Left: Henri Matisse, ‘Seated Woman’ (1935), Private collection
The planet Venus hangs low in early spring air, gently pulsating in a jewel-toned, cobalt evening sky. A narrow band of deep orange and crimson still grips the horizon behind the distant tree line, reluctant to forfeit another day’s warming trend—harbinger of more sultry days to come. Almost too brilliant to be taken for a celestial form, this spherical object tricks the eye into believing it is an aircraft’s light, suspended in a holding pattern awaiting further instructions. Each night, Venus is joined on a near-collision course by the waxing or waning moon. Yet, the Old Man passes harmlessly and without fail on its course to the other side of the world. All this, in spite of the dim red glow of nearby planet Mars, a playful traffic light in the vastness of galactic space, appearing to signal “Stop!” This spectacle is not only beautiful, but awe-inspiring. One can easily imagine the ancients observing similar events high overhead, as they imparted meaning and message to these mystical planetary migrations. xxxxxx
The ‘Venus’ appellation for this not-so-distant planet is well-deserved. It luminous celestial charms far exceed its neighbors, with the possible exception of the our neighbor, the moon; and like the moon, it has excited the imaginations and carnal passions of earth-bound scholars, painters and poets for millennia. Known as Aphrodite in Greek mythology, this planet’s namesake was born as an adult woman from the sea, which perpetually renewed her purity (not her virginity). A motif of the goddess wringing out her hair, an act of cleansing and renewal, is often repeated in ancient representations.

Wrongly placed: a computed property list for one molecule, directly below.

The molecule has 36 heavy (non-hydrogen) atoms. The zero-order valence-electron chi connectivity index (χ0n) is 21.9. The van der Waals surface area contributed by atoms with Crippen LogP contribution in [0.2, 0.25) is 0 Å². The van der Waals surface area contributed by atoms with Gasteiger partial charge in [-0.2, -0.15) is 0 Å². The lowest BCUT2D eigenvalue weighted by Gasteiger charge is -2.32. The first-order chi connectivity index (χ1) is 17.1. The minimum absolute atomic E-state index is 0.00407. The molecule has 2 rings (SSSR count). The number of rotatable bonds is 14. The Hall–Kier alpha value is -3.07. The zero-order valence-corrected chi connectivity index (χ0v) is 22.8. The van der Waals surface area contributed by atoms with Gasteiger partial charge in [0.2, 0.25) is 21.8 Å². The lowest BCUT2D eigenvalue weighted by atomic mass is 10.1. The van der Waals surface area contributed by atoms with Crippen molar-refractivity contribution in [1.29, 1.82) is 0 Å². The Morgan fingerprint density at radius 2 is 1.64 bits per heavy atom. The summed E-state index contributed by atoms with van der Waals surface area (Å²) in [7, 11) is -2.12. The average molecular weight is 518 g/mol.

The idea of Aphrodite rising from the sea was inspired by the courtesan Phryne, who, during the time of the festivals of the Eleusinia and Poseidonia, often swam nude in the sea. A scallop shell, often found in Venus Anadyomenes images, is a symbol of the female vulva. A well-preserved representation of Venus Anadyomene (gr: ‘rising from the sea’), based on a painting by Pliny the Elder (no longer in existence), has be unearthed in Pompeii, where these traditional symbols of femininity are clearly evident.
The Aphrodite of Knidos (aka: Cnidos) was one of the most famous works of the ancient Greek sculptor Praxiteles of Athens (4th century BC), left, as restored facsimile. It and its copies are often referred to as the Venus Pudica (“modest Venus”) type, on account of her covering her naked vulva with her right hand. The statue, placed in an open-air temple in Knidos, became famous for its beauty, meant to be appreciated from every angle, and for being the first life-size representation of the nude female form. It depicted the goddess Aphrodite as she prepared for the ritual bath that restored her purity, discarding her drapery in her left hand, while modestly shielding herself with her right hand. Her hands are placed in a motion that simultaneously shields her womanhood and draws attention to her nudity. Aphrodite’s body bends in a contrapposto position, an artistic innovation which realistically portrays normal human stance.
The original Praxitalian sculpture is thought to no longer exist, but it became one of the most widely copied statues in the ancient world; so a general idea of the appearance of the statue can be gleaned from the descriptions and replicas that have survived to the modern day. No fewer than fifteen variations on the original can be found in museums around the world, today—in varying states of immodesty.
The Romans renamed her Venus, the goddess of inspirational beauty. For Plato – and so for the members of the Florentine Platonic Academy – Venus had two aspects: she was an earthly goddess who aroused humans to physical love or she was a heavenly goddess who inspired intellectual love in them. Plato further argued that contemplation of physical beauty allowed the mind to better understand spiritual beauty. So, looking at Venus, the most beautiful of goddesses, might at first raise a physical response in viewers which then lifted their minds towards the godly. The power of this mythic figure, realistically rendered over the centuries, and with attributes believed to entrance and seduce the viewer helps to explain its appeal as a motif through the ages.